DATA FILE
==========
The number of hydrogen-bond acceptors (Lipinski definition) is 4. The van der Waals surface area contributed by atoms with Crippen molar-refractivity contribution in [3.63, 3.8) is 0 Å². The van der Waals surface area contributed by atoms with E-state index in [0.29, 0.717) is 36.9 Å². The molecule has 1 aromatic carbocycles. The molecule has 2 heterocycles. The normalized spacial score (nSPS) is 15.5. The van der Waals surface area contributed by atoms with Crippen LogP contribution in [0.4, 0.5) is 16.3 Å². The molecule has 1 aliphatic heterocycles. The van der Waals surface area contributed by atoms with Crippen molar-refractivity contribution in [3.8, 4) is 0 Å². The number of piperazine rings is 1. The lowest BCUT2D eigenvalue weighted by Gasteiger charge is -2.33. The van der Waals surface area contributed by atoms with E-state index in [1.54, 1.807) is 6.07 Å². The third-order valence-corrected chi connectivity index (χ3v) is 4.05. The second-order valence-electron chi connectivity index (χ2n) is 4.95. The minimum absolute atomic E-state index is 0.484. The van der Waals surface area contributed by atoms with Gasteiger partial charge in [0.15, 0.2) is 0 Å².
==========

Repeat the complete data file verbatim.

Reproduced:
The number of hydrogen-bond acceptors (Lipinski definition) is 4. The van der Waals surface area contributed by atoms with Crippen molar-refractivity contribution in [3.63, 3.8) is 0 Å². The van der Waals surface area contributed by atoms with E-state index in [0.29, 0.717) is 36.9 Å². The molecule has 1 aromatic carbocycles. The molecule has 2 heterocycles. The normalized spacial score (nSPS) is 15.5. The van der Waals surface area contributed by atoms with Crippen LogP contribution in [0.4, 0.5) is 16.3 Å². The molecule has 1 aliphatic heterocycles. The van der Waals surface area contributed by atoms with Crippen molar-refractivity contribution in [3.8, 4) is 0 Å². The number of piperazine rings is 1. The lowest BCUT2D eigenvalue weighted by Gasteiger charge is -2.33. The van der Waals surface area contributed by atoms with E-state index in [1.54, 1.807) is 6.07 Å². The third-order valence-corrected chi connectivity index (χ3v) is 4.05. The second-order valence-electron chi connectivity index (χ2n) is 4.95. The minimum absolute atomic E-state index is 0.484. The van der Waals surface area contributed by atoms with Gasteiger partial charge in [0.15, 0.2) is 0 Å².